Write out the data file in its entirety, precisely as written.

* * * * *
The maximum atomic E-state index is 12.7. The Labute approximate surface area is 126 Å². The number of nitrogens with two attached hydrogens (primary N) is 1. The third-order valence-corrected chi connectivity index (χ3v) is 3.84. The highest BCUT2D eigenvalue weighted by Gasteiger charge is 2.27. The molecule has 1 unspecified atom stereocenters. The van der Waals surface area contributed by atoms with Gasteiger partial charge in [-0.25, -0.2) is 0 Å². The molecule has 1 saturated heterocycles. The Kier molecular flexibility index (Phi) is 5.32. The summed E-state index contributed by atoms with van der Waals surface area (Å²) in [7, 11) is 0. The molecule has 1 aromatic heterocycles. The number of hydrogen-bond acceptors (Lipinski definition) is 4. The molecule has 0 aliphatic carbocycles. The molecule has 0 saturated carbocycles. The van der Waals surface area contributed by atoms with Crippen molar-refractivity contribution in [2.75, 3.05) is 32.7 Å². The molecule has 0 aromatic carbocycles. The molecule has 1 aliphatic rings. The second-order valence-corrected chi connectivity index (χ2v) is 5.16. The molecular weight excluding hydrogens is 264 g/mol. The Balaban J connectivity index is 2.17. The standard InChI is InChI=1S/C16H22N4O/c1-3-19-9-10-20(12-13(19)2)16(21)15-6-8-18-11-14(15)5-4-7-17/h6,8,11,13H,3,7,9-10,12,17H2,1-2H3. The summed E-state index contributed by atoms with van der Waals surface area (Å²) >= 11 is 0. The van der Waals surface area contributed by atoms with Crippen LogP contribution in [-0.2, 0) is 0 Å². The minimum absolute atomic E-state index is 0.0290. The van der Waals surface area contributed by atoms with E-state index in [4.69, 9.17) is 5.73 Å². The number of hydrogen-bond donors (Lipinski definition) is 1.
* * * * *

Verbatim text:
The maximum atomic E-state index is 12.7. The Labute approximate surface area is 126 Å². The number of nitrogens with two attached hydrogens (primary N) is 1. The third-order valence-corrected chi connectivity index (χ3v) is 3.84. The highest BCUT2D eigenvalue weighted by Gasteiger charge is 2.27. The molecule has 1 unspecified atom stereocenters. The van der Waals surface area contributed by atoms with Gasteiger partial charge in [-0.25, -0.2) is 0 Å². The molecule has 1 saturated heterocycles. The Kier molecular flexibility index (Phi) is 5.32. The summed E-state index contributed by atoms with van der Waals surface area (Å²) in [7, 11) is 0. The molecule has 1 aromatic heterocycles. The number of hydrogen-bond acceptors (Lipinski definition) is 4. The molecule has 0 aliphatic carbocycles. The molecule has 0 saturated carbocycles. The van der Waals surface area contributed by atoms with Crippen molar-refractivity contribution in [2.75, 3.05) is 32.7 Å². The molecule has 0 aromatic carbocycles. The molecule has 1 aliphatic rings. The second-order valence-corrected chi connectivity index (χ2v) is 5.16. The molecular weight excluding hydrogens is 264 g/mol. The Balaban J connectivity index is 2.17. The standard InChI is InChI=1S/C16H22N4O/c1-3-19-9-10-20(12-13(19)2)16(21)15-6-8-18-11-14(15)5-4-7-17/h6,8,11,13H,3,7,9-10,12,17H2,1-2H3. The summed E-state index contributed by atoms with van der Waals surface area (Å²) >= 11 is 0. The van der Waals surface area contributed by atoms with Crippen LogP contribution in [-0.2, 0) is 0 Å². The minimum absolute atomic E-state index is 0.0290. The van der Waals surface area contributed by atoms with E-state index in [4.69, 9.17) is 5.73 Å². The number of hydrogen-bond donors (Lipinski definition) is 1.